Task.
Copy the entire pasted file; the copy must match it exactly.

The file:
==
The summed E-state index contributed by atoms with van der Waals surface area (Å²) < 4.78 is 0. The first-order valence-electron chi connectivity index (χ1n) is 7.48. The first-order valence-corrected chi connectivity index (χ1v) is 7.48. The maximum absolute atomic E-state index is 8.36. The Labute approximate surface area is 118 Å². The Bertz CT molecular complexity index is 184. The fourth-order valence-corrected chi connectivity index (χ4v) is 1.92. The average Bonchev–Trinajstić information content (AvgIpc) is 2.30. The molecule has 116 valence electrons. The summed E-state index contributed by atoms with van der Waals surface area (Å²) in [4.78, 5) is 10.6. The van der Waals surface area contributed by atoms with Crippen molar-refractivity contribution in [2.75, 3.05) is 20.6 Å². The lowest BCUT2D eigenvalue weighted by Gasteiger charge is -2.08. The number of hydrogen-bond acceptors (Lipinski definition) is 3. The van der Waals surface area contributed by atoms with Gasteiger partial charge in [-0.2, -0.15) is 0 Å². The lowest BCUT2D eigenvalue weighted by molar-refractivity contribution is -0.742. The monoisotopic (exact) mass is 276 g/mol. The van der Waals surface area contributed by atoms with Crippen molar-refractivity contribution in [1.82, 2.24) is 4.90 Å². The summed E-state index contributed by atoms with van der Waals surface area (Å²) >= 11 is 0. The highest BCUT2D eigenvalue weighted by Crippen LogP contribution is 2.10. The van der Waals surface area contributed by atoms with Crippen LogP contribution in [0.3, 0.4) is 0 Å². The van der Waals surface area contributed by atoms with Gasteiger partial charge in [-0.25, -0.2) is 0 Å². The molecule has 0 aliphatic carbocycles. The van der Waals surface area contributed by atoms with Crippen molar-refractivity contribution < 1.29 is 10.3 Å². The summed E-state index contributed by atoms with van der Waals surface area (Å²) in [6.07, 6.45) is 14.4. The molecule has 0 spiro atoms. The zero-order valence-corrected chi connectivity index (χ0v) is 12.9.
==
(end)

The summed E-state index contributed by atoms with van der Waals surface area (Å²) < 4.78 is 0. The first-order valence-electron chi connectivity index (χ1n) is 7.48. The first-order valence-corrected chi connectivity index (χ1v) is 7.48. The maximum absolute atomic E-state index is 8.36. The Labute approximate surface area is 118 Å². The Bertz CT molecular complexity index is 184. The fourth-order valence-corrected chi connectivity index (χ4v) is 1.92. The average Bonchev–Trinajstić information content (AvgIpc) is 2.30. The molecule has 116 valence electrons. The summed E-state index contributed by atoms with van der Waals surface area (Å²) in [4.78, 5) is 10.6. The van der Waals surface area contributed by atoms with Crippen molar-refractivity contribution in [2.75, 3.05) is 20.6 Å². The lowest BCUT2D eigenvalue weighted by Gasteiger charge is -2.08. The number of hydrogen-bond acceptors (Lipinski definition) is 3. The van der Waals surface area contributed by atoms with Gasteiger partial charge in [-0.2, -0.15) is 0 Å². The lowest BCUT2D eigenvalue weighted by molar-refractivity contribution is -0.742. The monoisotopic (exact) mass is 276 g/mol. The van der Waals surface area contributed by atoms with Crippen molar-refractivity contribution in [1.82, 2.24) is 4.90 Å². The summed E-state index contributed by atoms with van der Waals surface area (Å²) >= 11 is 0. The highest BCUT2D eigenvalue weighted by Crippen LogP contribution is 2.10. The van der Waals surface area contributed by atoms with Crippen LogP contribution in [0.3, 0.4) is 0 Å². The van der Waals surface area contributed by atoms with Gasteiger partial charge in [-0.25, -0.2) is 0 Å². The molecule has 0 aliphatic carbocycles. The van der Waals surface area contributed by atoms with Crippen molar-refractivity contribution < 1.29 is 10.3 Å². The summed E-state index contributed by atoms with van der Waals surface area (Å²) in [6.07, 6.45) is 14.4. The molecule has 0 spiro atoms. The zero-order valence-corrected chi connectivity index (χ0v) is 12.9.